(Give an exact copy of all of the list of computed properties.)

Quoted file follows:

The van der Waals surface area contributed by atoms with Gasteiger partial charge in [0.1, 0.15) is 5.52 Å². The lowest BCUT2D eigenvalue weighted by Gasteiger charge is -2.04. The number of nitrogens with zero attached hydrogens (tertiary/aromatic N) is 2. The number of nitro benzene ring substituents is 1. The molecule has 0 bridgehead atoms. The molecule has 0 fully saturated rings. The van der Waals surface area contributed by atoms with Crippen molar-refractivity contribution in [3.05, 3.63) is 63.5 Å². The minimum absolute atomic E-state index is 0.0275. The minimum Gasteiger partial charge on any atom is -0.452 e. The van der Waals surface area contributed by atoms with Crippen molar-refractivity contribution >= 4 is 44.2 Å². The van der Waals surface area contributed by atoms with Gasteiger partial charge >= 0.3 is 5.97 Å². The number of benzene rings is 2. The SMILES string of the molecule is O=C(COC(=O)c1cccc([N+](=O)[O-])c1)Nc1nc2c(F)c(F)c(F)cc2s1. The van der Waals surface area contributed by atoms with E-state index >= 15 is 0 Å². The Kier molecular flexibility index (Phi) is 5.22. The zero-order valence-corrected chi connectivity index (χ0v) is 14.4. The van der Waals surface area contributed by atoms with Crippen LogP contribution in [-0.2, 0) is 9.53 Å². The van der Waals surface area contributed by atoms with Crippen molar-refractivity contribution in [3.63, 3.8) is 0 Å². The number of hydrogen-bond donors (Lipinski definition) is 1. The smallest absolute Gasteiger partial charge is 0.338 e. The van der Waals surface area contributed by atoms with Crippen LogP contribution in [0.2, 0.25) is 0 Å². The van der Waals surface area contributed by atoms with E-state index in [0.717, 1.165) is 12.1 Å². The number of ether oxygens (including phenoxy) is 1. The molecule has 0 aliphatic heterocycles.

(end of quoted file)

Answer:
The van der Waals surface area contributed by atoms with Gasteiger partial charge in [0.1, 0.15) is 5.52 Å². The lowest BCUT2D eigenvalue weighted by Gasteiger charge is -2.04. The number of nitrogens with zero attached hydrogens (tertiary/aromatic N) is 2. The number of nitro benzene ring substituents is 1. The molecule has 0 bridgehead atoms. The molecule has 0 fully saturated rings. The van der Waals surface area contributed by atoms with Crippen molar-refractivity contribution in [3.05, 3.63) is 63.5 Å². The minimum absolute atomic E-state index is 0.0275. The minimum Gasteiger partial charge on any atom is -0.452 e. The van der Waals surface area contributed by atoms with Crippen molar-refractivity contribution >= 4 is 44.2 Å². The van der Waals surface area contributed by atoms with Gasteiger partial charge >= 0.3 is 5.97 Å². The number of benzene rings is 2. The SMILES string of the molecule is O=C(COC(=O)c1cccc([N+](=O)[O-])c1)Nc1nc2c(F)c(F)c(F)cc2s1. The van der Waals surface area contributed by atoms with E-state index >= 15 is 0 Å². The Kier molecular flexibility index (Phi) is 5.22. The zero-order valence-corrected chi connectivity index (χ0v) is 14.4. The van der Waals surface area contributed by atoms with Crippen LogP contribution in [-0.2, 0) is 9.53 Å². The van der Waals surface area contributed by atoms with Crippen molar-refractivity contribution in [3.63, 3.8) is 0 Å². The number of hydrogen-bond donors (Lipinski definition) is 1. The smallest absolute Gasteiger partial charge is 0.338 e. The van der Waals surface area contributed by atoms with Crippen LogP contribution in [0.2, 0.25) is 0 Å². The van der Waals surface area contributed by atoms with E-state index in [0.717, 1.165) is 12.1 Å². The number of ether oxygens (including phenoxy) is 1. The molecule has 0 aliphatic heterocycles.